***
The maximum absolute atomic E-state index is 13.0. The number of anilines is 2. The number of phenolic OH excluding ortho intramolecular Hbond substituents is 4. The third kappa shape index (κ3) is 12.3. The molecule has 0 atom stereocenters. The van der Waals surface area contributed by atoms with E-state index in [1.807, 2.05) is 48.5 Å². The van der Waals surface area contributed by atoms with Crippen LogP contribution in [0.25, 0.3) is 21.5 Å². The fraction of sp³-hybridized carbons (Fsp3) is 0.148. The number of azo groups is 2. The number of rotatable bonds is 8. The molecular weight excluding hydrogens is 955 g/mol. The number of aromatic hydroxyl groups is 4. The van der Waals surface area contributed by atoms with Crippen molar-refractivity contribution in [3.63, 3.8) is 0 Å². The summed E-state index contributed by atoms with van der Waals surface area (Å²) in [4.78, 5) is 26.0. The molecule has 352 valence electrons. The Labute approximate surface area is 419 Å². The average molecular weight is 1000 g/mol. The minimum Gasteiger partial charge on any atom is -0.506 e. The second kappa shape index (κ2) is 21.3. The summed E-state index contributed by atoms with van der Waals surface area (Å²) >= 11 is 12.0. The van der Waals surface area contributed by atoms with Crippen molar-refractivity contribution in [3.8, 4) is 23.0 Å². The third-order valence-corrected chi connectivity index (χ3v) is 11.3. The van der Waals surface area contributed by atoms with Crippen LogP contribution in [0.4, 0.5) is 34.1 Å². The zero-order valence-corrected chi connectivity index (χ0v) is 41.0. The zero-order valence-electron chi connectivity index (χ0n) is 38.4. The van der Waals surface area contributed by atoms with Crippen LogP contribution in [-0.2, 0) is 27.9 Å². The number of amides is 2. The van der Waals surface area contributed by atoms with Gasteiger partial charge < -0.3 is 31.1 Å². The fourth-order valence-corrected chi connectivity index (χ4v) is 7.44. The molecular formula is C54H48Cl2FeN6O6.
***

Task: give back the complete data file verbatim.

The maximum absolute atomic E-state index is 13.0. The number of anilines is 2. The number of phenolic OH excluding ortho intramolecular Hbond substituents is 4. The third kappa shape index (κ3) is 12.3. The molecule has 0 atom stereocenters. The van der Waals surface area contributed by atoms with E-state index in [1.807, 2.05) is 48.5 Å². The van der Waals surface area contributed by atoms with Crippen LogP contribution in [0.25, 0.3) is 21.5 Å². The fraction of sp³-hybridized carbons (Fsp3) is 0.148. The number of azo groups is 2. The number of rotatable bonds is 8. The molecular weight excluding hydrogens is 955 g/mol. The number of aromatic hydroxyl groups is 4. The van der Waals surface area contributed by atoms with Crippen molar-refractivity contribution in [3.63, 3.8) is 0 Å². The summed E-state index contributed by atoms with van der Waals surface area (Å²) in [4.78, 5) is 26.0. The molecule has 352 valence electrons. The Labute approximate surface area is 419 Å². The average molecular weight is 1000 g/mol. The minimum Gasteiger partial charge on any atom is -0.506 e. The second kappa shape index (κ2) is 21.3. The summed E-state index contributed by atoms with van der Waals surface area (Å²) >= 11 is 12.0. The van der Waals surface area contributed by atoms with Crippen molar-refractivity contribution in [3.8, 4) is 23.0 Å². The third-order valence-corrected chi connectivity index (χ3v) is 11.3. The van der Waals surface area contributed by atoms with Crippen LogP contribution in [0.4, 0.5) is 34.1 Å². The zero-order valence-corrected chi connectivity index (χ0v) is 41.0. The zero-order valence-electron chi connectivity index (χ0n) is 38.4. The van der Waals surface area contributed by atoms with Crippen LogP contribution in [-0.2, 0) is 27.9 Å². The number of amides is 2. The van der Waals surface area contributed by atoms with Gasteiger partial charge < -0.3 is 31.1 Å². The fourth-order valence-corrected chi connectivity index (χ4v) is 7.44. The molecular formula is C54H48Cl2FeN6O6.